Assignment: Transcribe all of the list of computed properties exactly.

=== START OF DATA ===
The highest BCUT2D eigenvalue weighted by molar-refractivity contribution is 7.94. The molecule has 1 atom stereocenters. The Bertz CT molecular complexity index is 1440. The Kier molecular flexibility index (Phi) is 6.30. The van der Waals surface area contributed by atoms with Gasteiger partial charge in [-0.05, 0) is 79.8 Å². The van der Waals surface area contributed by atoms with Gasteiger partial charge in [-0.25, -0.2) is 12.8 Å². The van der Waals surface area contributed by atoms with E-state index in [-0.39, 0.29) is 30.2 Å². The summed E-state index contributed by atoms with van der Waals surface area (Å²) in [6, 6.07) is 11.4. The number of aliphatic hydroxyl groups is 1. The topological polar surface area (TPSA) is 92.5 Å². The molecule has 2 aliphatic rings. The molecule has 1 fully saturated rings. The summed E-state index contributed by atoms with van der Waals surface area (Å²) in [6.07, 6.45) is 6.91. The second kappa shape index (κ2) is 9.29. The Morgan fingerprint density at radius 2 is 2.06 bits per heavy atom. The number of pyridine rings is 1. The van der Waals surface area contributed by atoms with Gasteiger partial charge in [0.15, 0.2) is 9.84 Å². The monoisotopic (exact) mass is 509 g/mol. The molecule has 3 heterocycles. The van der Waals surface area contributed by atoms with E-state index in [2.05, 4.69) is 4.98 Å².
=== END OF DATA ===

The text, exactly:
The highest BCUT2D eigenvalue weighted by molar-refractivity contribution is 7.94. The molecule has 1 atom stereocenters. The Bertz CT molecular complexity index is 1440. The Kier molecular flexibility index (Phi) is 6.30. The van der Waals surface area contributed by atoms with Gasteiger partial charge in [-0.05, 0) is 79.8 Å². The van der Waals surface area contributed by atoms with Gasteiger partial charge in [-0.25, -0.2) is 12.8 Å². The van der Waals surface area contributed by atoms with E-state index in [-0.39, 0.29) is 30.2 Å². The summed E-state index contributed by atoms with van der Waals surface area (Å²) in [6, 6.07) is 11.4. The number of aliphatic hydroxyl groups is 1. The topological polar surface area (TPSA) is 92.5 Å². The molecule has 2 aliphatic rings. The molecule has 1 fully saturated rings. The summed E-state index contributed by atoms with van der Waals surface area (Å²) in [6.07, 6.45) is 6.91. The second kappa shape index (κ2) is 9.29. The Morgan fingerprint density at radius 2 is 2.06 bits per heavy atom. The number of pyridine rings is 1. The van der Waals surface area contributed by atoms with Gasteiger partial charge in [0.15, 0.2) is 9.84 Å². The monoisotopic (exact) mass is 509 g/mol. The molecule has 3 heterocycles. The van der Waals surface area contributed by atoms with E-state index in [2.05, 4.69) is 4.98 Å².